<div id='comp1'> COMPONENT  </div>



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Now lets make the component - a button that increments a counter when clicked.

Somewhere in your kickoff script file (or where it will be called by ready) define a function for your component:



// A button component that counts when clicked

function buttonCounter(props={}){ // You can also pass in a props object 
let color = props.color || 'green';

   // The component with create a node each time it's used

   const node = $().createNode('button');


   // This node's CSS, attributes, reactive template and html

   $(node).html('Count is: {{cnt}} ').attr('data-count', 0).css('cursor: pointer;').css(`color: ${color};`); // color from props


   // initialize cnt template to 0

   $(node).set({cnt: '0'});

// Add a click event to the node
$(node).on('click', function(){
let cnt = parseFloat($(this).attr('data-count'))+1;
$(this).attr('data-count', cnt);
$(this).set({cnt: cnt});
});


 // A component must return an element
return node;
}



// Register the component
$().register(buttonCounter); 


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To make sure our component works we will use Surf JS's "append" method to add it to the DOM... but keep in mind you can add components to other components with a special syntax which we will get to later.



// create a reference to a component

const abutton = $().buttonCounter(); // pass in option props too


// Create a reference to the place we want to put our component

const comp1 = $('#comp1').first();


// Finally append the component to the element in DOM

$(comp1).append(abutton);  // OR without a reference: $(comp1).append($().buttonCounter());


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You should now see a clickable button with a counter that increments as you click.

Syntax to render components to other components

The most useful thing about components is their re-use. In this section we will go over how to add a component to another component.
Here we will make a containerBox component and add our buttonCounter we made earlier to it. We will add buttonCounter twice to show different ways to do it.

Make a place to in the DOM to hold our containerbox component.

In your HTML file add:


// Somewhere in your HTML

<div id='comp2'> some random place holder text not required  </div>


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In your kickoff script file add the code below for the containerBox component:


// A component for a container box

function containerBox(){

  // The kind of element this component will be...

  const node = $().createNode('div');

  // Some HTML with a reactive template for demonstration purposes.

  $(node).html('{{ button }} ')


  // Some CSS to add a border so we can see it.

  $(node).css('border: 2px solid blue; padding: 9px; width: 120px;');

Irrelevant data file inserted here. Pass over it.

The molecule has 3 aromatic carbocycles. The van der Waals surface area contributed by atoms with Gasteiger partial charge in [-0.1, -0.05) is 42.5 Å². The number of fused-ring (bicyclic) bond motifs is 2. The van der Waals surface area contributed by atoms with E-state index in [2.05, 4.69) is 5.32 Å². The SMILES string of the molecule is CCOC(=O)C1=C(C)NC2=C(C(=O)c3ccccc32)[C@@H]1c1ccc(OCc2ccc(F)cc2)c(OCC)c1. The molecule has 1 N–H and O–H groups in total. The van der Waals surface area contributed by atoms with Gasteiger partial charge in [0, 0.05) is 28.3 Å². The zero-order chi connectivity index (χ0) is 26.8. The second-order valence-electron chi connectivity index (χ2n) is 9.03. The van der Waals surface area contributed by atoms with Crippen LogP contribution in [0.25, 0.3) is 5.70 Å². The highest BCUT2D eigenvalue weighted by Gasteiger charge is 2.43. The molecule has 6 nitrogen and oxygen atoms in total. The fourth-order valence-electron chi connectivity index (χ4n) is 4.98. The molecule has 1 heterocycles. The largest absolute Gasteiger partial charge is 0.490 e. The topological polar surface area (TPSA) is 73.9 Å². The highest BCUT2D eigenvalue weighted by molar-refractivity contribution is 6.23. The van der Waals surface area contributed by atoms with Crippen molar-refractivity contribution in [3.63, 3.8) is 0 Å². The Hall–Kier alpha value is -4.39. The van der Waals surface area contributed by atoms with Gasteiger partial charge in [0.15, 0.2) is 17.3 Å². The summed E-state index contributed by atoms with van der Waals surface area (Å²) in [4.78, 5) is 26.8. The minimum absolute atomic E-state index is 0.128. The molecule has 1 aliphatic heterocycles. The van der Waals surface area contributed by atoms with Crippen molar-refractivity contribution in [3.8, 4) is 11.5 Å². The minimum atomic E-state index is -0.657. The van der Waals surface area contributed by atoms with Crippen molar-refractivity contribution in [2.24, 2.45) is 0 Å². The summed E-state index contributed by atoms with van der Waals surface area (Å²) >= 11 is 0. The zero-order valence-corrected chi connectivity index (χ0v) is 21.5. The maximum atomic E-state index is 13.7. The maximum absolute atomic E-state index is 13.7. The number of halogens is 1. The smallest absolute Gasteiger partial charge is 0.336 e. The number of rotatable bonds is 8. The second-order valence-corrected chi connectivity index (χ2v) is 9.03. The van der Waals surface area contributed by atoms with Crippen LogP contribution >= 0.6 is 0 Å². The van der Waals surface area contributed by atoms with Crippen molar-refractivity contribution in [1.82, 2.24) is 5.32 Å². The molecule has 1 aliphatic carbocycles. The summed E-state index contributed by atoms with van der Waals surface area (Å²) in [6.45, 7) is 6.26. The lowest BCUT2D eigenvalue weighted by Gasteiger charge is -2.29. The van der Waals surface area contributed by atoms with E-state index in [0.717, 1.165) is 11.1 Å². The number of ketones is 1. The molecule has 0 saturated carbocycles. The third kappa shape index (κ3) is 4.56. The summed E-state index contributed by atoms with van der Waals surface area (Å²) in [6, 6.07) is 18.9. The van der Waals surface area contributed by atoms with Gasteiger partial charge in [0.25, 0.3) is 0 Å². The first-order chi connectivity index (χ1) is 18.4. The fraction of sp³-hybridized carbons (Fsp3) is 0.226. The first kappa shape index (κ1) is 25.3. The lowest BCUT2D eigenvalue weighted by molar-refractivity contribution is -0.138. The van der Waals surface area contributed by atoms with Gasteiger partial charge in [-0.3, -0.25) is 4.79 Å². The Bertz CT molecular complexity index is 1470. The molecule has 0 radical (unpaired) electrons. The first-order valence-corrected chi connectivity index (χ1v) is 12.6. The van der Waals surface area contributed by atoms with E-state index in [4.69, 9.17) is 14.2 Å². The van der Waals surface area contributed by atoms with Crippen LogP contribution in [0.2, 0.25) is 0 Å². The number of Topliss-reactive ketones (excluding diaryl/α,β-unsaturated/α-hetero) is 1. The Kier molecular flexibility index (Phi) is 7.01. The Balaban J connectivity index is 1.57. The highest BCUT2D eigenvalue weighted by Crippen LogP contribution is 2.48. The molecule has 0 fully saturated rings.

// There are two ways to add a component - use the Set method on templates or DOM insertion.
  // If using both ways in the same component the Set method on templates must come first.


  // First way: Set a template to another component

  $(node).set({ button: $().buttonCounter() });


  // Second way: Use DOM manipulation methods to add a component to this component

  $(node).prepend( $().buttonCounter() );

  return node; // compontents must return an element
}

// Don't forget to register it somewhere in your script file
$().register(containerBox);



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Test it to see if adding components to another works.

Somewhere else in your kickoff script add:



const abox = $().containerBox(); // create a new instance  

$('#comp2').append(abox); // add to somewhere in the DOM OR with variable instance do $('#comp2').append($().containerBox());



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You should now see three components - 1 containerBox component containing 2 buttonCounter components!

We covered a lot of ground introducing the basics of Surf JS but the possibilities are endless!

I hope you have enjoyed this short tutorial on getting started with Surf JS and would love to read your comments and see what you will build.

If you found this interesting please favorite here and star Surf JS project on Github https://github.com/bretgeek/surf/

Top comments (3)

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bretgeek profile image
bretgeek • Edited

No need to be negative guys, It's about having options not opinions.

P.S. D3 JS has a JQuery like syntax, it's useful:)

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loucyx profile image
Lou Cyx

We have already great modern alternatives to the jQuery style like Alpine.js, and if you don't like that, you can get a React-like app with little to no setup using preact with htm (both libraries are extremally small).

Is your library, so is up to you, but I'll suggest that you consider that folks using jQuery in 2022, will keep using it no matter what, and the rest of us don't want to use something similar to it, so being on your shoes I would make the API less "jQuery like" so maybe it becomes more compelling for devs.

Cheers!

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zodman profile image
Andres 🐍 in 🇨🇦

that feels to 90's